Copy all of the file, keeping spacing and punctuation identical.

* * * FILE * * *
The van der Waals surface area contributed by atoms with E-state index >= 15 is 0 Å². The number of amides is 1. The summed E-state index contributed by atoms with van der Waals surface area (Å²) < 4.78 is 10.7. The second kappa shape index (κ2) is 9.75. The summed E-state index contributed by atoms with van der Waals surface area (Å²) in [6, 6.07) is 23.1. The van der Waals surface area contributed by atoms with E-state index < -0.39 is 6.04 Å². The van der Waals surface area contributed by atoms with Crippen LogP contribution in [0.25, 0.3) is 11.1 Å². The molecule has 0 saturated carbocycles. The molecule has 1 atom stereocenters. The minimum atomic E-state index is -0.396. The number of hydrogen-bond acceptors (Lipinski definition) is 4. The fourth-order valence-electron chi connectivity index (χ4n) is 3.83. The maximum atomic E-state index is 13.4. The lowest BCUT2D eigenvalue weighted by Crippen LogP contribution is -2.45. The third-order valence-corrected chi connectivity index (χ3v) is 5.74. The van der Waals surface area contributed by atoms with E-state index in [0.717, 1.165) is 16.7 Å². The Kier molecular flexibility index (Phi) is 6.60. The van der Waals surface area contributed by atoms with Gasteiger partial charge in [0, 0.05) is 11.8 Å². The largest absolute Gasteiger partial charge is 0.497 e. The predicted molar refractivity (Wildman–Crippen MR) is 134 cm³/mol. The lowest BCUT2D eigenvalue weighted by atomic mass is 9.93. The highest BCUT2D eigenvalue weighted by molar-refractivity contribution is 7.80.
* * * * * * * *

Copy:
The van der Waals surface area contributed by atoms with E-state index >= 15 is 0 Å². The number of amides is 1. The summed E-state index contributed by atoms with van der Waals surface area (Å²) < 4.78 is 10.7. The second kappa shape index (κ2) is 9.75. The summed E-state index contributed by atoms with van der Waals surface area (Å²) in [6, 6.07) is 23.1. The van der Waals surface area contributed by atoms with E-state index < -0.39 is 6.04 Å². The van der Waals surface area contributed by atoms with Crippen LogP contribution in [0.25, 0.3) is 11.1 Å². The molecule has 0 saturated carbocycles. The molecule has 1 atom stereocenters. The minimum atomic E-state index is -0.396. The number of hydrogen-bond acceptors (Lipinski definition) is 4. The fourth-order valence-electron chi connectivity index (χ4n) is 3.83. The maximum atomic E-state index is 13.4. The lowest BCUT2D eigenvalue weighted by Crippen LogP contribution is -2.45. The third-order valence-corrected chi connectivity index (χ3v) is 5.74. The van der Waals surface area contributed by atoms with E-state index in [0.717, 1.165) is 16.7 Å². The Kier molecular flexibility index (Phi) is 6.60. The van der Waals surface area contributed by atoms with Gasteiger partial charge in [0, 0.05) is 11.8 Å². The largest absolute Gasteiger partial charge is 0.497 e. The predicted molar refractivity (Wildman–Crippen MR) is 134 cm³/mol. The lowest BCUT2D eigenvalue weighted by atomic mass is 9.93. The highest BCUT2D eigenvalue weighted by molar-refractivity contribution is 7.80.